Why I Still Do What I Do

Seven years ago this month, I attempted to answer the question, “Why do I do what I do?” The result was a blog post that I frequently revisit, and every few years I revisit the question, too.

When I went to college, I planned to become a physician. I attended a conference at Harvard Medical School for recent high school graduates entering pre-med studies, where all of us participants held a human heart. Though I never learned the physical intricacies of the heart, I became a student of the spiritual vulnerabilities of the soul.

Poet David Whyte recently reminded listeners at a gathering hosted by the project, On Being, that vulnerability is not a weakness, something to be avoided. He returned to the Latin origin of the word, vulneras, which means “wound.” And he suggested that vulnerability is a way of better understanding ourselves and the world, so we might meet one another in pain.

We cannot avoid our vulnerabilities, no matter how hard we try. We can hide our wounds, but they will only begin to heal when we are willing to share them with trusted ones who will help make them whole again.

In my heart of hearts, I still do what I do because I am a healer.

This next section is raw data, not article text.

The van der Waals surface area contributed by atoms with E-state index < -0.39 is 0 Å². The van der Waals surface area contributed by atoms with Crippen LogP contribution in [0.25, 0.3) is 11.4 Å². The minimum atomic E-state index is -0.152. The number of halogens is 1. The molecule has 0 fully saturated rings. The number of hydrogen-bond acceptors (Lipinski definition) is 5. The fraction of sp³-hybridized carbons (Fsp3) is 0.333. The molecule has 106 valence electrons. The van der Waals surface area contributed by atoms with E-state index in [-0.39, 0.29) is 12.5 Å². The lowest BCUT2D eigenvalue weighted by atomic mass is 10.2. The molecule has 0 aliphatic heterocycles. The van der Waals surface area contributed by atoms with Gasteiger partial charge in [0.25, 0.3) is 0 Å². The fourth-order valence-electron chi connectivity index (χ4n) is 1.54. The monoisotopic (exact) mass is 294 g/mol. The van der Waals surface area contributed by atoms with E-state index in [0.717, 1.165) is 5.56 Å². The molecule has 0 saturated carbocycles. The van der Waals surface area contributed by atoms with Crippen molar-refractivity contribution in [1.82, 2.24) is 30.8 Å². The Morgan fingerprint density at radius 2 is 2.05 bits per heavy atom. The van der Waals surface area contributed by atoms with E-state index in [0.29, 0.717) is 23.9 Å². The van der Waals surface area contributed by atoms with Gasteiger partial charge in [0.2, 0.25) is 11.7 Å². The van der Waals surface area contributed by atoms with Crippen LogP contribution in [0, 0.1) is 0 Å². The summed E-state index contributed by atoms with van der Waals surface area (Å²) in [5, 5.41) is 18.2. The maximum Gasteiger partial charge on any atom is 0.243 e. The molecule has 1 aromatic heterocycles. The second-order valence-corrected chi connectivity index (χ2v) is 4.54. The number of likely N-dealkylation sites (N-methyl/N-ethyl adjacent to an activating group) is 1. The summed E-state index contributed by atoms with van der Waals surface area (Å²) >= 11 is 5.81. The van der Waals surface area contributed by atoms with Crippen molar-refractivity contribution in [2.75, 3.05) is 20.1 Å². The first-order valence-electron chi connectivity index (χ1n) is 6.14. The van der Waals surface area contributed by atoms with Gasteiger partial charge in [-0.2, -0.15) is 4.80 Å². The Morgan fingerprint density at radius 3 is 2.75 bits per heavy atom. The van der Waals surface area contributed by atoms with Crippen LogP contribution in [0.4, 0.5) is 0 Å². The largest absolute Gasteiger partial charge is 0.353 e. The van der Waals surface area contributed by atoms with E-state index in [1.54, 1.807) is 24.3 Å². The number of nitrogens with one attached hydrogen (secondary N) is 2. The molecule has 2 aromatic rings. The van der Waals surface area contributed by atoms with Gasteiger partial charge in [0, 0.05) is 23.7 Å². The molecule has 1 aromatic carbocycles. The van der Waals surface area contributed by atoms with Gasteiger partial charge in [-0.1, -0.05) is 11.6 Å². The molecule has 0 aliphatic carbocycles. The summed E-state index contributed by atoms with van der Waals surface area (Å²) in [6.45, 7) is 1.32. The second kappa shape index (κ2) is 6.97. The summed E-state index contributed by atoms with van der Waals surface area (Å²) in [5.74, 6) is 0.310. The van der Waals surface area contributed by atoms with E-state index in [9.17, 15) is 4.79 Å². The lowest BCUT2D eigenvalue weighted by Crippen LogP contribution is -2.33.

I am not The Healer.

I cannot cure illnesses or perform operations or offer diagnoses.

My work is not with the human body but in the body of Christ.

My calling is to minister to the wounds of a broken world, to risk vulnerability, to hold the heart.

Anything you care about will break your heart.
— David Whyte

When I held the human heart, I was terrified of dropping it. I was afraid of causing it harm. I knew that I held something sacred and delicate. What I so easily overlooked that day because of the awe and terror was that the heart I held was perfect. It was whole. It was “unbroken.” Such is the heart that God wants to put into his people, not of stone but of flesh (Ezekiel 36:26).

The hearts I hold are sometimes clogged, sometimes diseased, from life’s letdowns. I cannot remove the breaks that loving brings to our hearts, but I can hold them. Sometimes healing simply means holding one another before the Lord in our vulnerable, weak, and wounded states. To heal is to hold, and to hold is to be held by Jesus.

Why do you do what you do?

Why do you still do what you do?

May we all be vulnerable enough to answer the call of Calvary’s wounded heart: for we all are a part of what he has made whole again.

all good things to each of you,

Pastor Darian